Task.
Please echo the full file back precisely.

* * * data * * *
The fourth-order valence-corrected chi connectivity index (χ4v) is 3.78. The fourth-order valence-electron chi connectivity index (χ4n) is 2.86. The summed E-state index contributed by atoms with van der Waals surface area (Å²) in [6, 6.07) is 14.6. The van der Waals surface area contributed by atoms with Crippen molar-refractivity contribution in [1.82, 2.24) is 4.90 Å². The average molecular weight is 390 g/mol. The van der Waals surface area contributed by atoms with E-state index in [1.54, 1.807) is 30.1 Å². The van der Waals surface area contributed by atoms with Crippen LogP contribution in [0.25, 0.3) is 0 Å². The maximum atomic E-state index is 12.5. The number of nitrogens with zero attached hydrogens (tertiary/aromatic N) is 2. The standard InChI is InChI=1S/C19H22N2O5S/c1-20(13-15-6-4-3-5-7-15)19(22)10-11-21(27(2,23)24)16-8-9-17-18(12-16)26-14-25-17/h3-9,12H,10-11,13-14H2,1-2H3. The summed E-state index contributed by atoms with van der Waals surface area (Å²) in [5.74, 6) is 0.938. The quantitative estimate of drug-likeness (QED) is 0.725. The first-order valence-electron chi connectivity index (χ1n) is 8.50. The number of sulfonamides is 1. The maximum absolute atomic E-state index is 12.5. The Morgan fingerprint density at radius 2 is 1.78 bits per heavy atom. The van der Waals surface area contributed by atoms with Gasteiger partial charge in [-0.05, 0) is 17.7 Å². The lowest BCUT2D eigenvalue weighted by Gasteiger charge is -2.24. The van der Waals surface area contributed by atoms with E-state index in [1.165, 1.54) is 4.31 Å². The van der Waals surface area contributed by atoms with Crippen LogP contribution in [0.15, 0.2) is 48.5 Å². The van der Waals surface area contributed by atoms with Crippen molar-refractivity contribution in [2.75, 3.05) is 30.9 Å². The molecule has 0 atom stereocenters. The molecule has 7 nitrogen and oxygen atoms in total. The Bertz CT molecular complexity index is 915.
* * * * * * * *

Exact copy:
The fourth-order valence-corrected chi connectivity index (χ4v) is 3.78. The fourth-order valence-electron chi connectivity index (χ4n) is 2.86. The summed E-state index contributed by atoms with van der Waals surface area (Å²) in [6, 6.07) is 14.6. The van der Waals surface area contributed by atoms with Crippen molar-refractivity contribution in [1.82, 2.24) is 4.90 Å². The average molecular weight is 390 g/mol. The van der Waals surface area contributed by atoms with E-state index in [1.54, 1.807) is 30.1 Å². The van der Waals surface area contributed by atoms with Crippen LogP contribution in [0.25, 0.3) is 0 Å². The maximum atomic E-state index is 12.5. The number of nitrogens with zero attached hydrogens (tertiary/aromatic N) is 2. The standard InChI is InChI=1S/C19H22N2O5S/c1-20(13-15-6-4-3-5-7-15)19(22)10-11-21(27(2,23)24)16-8-9-17-18(12-16)26-14-25-17/h3-9,12H,10-11,13-14H2,1-2H3. The summed E-state index contributed by atoms with van der Waals surface area (Å²) in [5.74, 6) is 0.938. The quantitative estimate of drug-likeness (QED) is 0.725. The first-order valence-electron chi connectivity index (χ1n) is 8.50. The number of sulfonamides is 1. The maximum absolute atomic E-state index is 12.5. The Morgan fingerprint density at radius 2 is 1.78 bits per heavy atom. The van der Waals surface area contributed by atoms with Gasteiger partial charge in [-0.05, 0) is 17.7 Å². The lowest BCUT2D eigenvalue weighted by Gasteiger charge is -2.24. The van der Waals surface area contributed by atoms with E-state index in [1.165, 1.54) is 4.31 Å². The van der Waals surface area contributed by atoms with Crippen LogP contribution in [0.15, 0.2) is 48.5 Å². The van der Waals surface area contributed by atoms with Crippen molar-refractivity contribution in [2.75, 3.05) is 30.9 Å². The molecule has 0 atom stereocenters. The molecule has 7 nitrogen and oxygen atoms in total. The Bertz CT molecular complexity index is 915.